Another object of the present invention is to provide a new and improved electric igniter of the type described having its initiating or first-fire charge located at the output end of the device thereby permitting immediate rupture of the casing and obviating erratic behavior associated with pressure buildup within the device rearwardly of the main charge.

Still another object of the present invention is to provide a new and improved electric igniter of the type described which positions the main pyrotechnic charge between the base of the device and the initiating charge to thereby effect rearward burning of the main charge and a long duration jet flame output which enhances reliable ignition of downstream pyrotechnic materials.

A still further object of the present invention is to provide a new and improved igniter of the type described which exhibits enhanced reliability, durability and efficiency coupled with ease of construction and simplicity of design.

Other objects will be in part obvious and in part pointed out more in detail hereinafter.

These and related objects are accomplished in accordance with the present invention by providing an electrically actuated pyrotechnic igniter having its initiating or first-fire charge and bridge wire located adjacent the output end of the igniter with the main or sustaining charge being positioned intermediate the initiating charge and the base of the device.

The invention accordingly consists in the features of construction, combination of elements and arrangement of parts which will be exemplified in the construction hereafter set forth and the scope of the application which will be indicated in the appended claims.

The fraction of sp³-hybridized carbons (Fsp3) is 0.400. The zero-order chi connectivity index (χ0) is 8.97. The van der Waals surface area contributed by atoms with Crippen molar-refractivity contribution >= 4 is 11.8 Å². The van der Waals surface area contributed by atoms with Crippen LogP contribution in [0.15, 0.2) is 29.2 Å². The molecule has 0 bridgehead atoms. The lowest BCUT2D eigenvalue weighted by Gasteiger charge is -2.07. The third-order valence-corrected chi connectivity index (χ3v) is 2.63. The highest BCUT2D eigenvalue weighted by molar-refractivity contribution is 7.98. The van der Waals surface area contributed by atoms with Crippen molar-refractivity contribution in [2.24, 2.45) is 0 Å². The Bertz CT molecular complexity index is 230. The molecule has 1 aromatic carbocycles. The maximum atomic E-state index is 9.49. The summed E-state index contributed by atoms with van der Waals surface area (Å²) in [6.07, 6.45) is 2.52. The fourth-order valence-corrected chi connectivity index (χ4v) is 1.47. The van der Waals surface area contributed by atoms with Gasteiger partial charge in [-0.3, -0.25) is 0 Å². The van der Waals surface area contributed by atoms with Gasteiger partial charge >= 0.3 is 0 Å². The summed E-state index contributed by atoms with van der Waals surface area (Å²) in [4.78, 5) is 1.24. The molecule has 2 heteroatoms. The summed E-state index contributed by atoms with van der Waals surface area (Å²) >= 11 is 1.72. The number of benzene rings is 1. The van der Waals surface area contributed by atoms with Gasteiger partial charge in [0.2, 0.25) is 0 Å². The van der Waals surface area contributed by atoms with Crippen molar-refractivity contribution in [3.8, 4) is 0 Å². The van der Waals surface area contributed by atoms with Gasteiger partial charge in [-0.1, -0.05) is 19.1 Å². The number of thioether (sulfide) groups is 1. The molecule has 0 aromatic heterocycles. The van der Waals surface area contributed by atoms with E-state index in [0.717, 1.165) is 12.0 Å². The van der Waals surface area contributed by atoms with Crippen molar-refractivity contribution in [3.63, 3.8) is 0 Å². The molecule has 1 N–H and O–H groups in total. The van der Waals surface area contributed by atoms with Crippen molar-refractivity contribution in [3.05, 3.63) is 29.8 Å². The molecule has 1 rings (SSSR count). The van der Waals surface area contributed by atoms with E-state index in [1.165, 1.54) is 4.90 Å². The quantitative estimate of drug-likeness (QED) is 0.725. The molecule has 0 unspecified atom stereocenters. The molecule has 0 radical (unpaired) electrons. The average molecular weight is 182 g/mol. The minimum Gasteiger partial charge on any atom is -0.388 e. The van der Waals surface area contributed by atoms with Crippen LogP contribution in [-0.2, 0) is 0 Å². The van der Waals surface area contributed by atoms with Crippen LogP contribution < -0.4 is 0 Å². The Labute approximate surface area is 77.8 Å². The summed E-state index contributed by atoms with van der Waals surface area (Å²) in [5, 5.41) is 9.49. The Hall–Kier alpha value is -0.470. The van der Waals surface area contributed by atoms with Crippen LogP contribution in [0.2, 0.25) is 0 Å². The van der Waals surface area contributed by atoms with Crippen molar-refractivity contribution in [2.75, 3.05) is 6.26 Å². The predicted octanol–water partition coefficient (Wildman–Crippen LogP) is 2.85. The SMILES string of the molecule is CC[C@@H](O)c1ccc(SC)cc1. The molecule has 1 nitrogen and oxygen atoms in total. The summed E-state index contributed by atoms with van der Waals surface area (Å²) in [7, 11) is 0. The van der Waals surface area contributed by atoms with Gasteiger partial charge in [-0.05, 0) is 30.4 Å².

BRIEF DESCRIPTION OF THE DRAWING The drawing is a sectional view of an electric igniter constructed in accordance with the present invention.

DESCRIPTION OF A PREFERRED EMBODIMENT In the embodiment illustrated, the igniter is shown as a low voltage, hot wire initiator having an elongated cylindrical main body portion, generally designated by the reference numeral 12, with a pair of electrical terminals or posts 14 projecting outwardly from the rearward end thereof. The main body portion 12 of the igniter consists of a tubular sleeve or casing 16 extending substantially the full length of the igniter body and having a base plug or header 18 affixed in its rearward end 20. The exposed portions of a pair of electrical terminals l4 protrude from the base plug 18 which fully and effectively encloses end 20 of the tubular case 16 while at the same time providing a stable support for the electrically conductive posts 14 extending into the interior of the igniter. Advantageously the plug 18 can be made of any suitable support material. For example, it can be a hard rigid member such as glass, ceramic or the like, or a semirigid but firm member such as a rubber or plastic plug.

The rodlike posts 14 which generally are disposed in spaced a parallel relationship, do not extend entirely through the casing 16 but terminate adjacent the front or output end 22 of the device where they are joined or connected by a suitable resistance wire 24 commonly referred to as a bridge or hot" wire. While it will be appreciated that an exploding wire may be beneficially employed, a resistance wire will be described for purposes of illustration. The particular bird bridge wire utilized will vary depending upon the intended operating characteristics of the device. in this connection, it has been found that a wire of heavier gauge and longer length than has been conventionally employed heretofore, such as a wire exhibiting a resistance of about one ohm, gives satisfactory results.